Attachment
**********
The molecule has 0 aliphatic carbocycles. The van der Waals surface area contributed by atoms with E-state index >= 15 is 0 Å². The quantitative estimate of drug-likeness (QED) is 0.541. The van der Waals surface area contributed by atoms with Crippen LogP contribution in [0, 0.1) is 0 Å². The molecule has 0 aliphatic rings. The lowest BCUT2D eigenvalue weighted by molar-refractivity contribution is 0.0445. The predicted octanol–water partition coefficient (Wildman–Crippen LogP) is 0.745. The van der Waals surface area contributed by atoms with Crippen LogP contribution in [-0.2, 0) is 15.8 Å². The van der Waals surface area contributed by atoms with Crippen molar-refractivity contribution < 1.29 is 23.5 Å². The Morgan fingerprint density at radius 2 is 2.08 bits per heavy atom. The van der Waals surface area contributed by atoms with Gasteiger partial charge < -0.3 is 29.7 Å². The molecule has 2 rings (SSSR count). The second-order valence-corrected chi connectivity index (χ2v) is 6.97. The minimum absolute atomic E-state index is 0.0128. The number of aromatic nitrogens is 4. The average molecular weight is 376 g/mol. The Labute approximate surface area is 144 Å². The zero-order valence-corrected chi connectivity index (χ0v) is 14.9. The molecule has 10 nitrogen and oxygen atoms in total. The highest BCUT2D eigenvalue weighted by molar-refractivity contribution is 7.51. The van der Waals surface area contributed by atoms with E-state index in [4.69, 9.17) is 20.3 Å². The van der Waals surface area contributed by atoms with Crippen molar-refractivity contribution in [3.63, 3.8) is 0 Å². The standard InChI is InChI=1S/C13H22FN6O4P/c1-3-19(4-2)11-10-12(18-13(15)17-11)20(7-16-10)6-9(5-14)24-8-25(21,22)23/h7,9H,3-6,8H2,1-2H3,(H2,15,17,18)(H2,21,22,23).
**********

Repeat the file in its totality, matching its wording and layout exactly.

The molecule has 0 aliphatic carbocycles. The van der Waals surface area contributed by atoms with E-state index >= 15 is 0 Å². The quantitative estimate of drug-likeness (QED) is 0.541. The van der Waals surface area contributed by atoms with Crippen LogP contribution in [0, 0.1) is 0 Å². The molecule has 0 aliphatic rings. The lowest BCUT2D eigenvalue weighted by molar-refractivity contribution is 0.0445. The predicted octanol–water partition coefficient (Wildman–Crippen LogP) is 0.745. The van der Waals surface area contributed by atoms with Crippen LogP contribution in [-0.2, 0) is 15.8 Å². The van der Waals surface area contributed by atoms with Crippen molar-refractivity contribution < 1.29 is 23.5 Å². The Morgan fingerprint density at radius 2 is 2.08 bits per heavy atom. The van der Waals surface area contributed by atoms with Gasteiger partial charge < -0.3 is 29.7 Å². The molecule has 2 rings (SSSR count). The second-order valence-corrected chi connectivity index (χ2v) is 6.97. The minimum absolute atomic E-state index is 0.0128. The number of aromatic nitrogens is 4. The average molecular weight is 376 g/mol. The Labute approximate surface area is 144 Å². The zero-order valence-corrected chi connectivity index (χ0v) is 14.9. The molecule has 10 nitrogen and oxygen atoms in total. The highest BCUT2D eigenvalue weighted by molar-refractivity contribution is 7.51. The van der Waals surface area contributed by atoms with E-state index in [4.69, 9.17) is 20.3 Å². The van der Waals surface area contributed by atoms with Crippen molar-refractivity contribution in [3.63, 3.8) is 0 Å². The standard InChI is InChI=1S/C13H22FN6O4P/c1-3-19(4-2)11-10-12(18-13(15)17-11)20(7-16-10)6-9(5-14)24-8-25(21,22)23/h7,9H,3-6,8H2,1-2H3,(H2,15,17,18)(H2,21,22,23).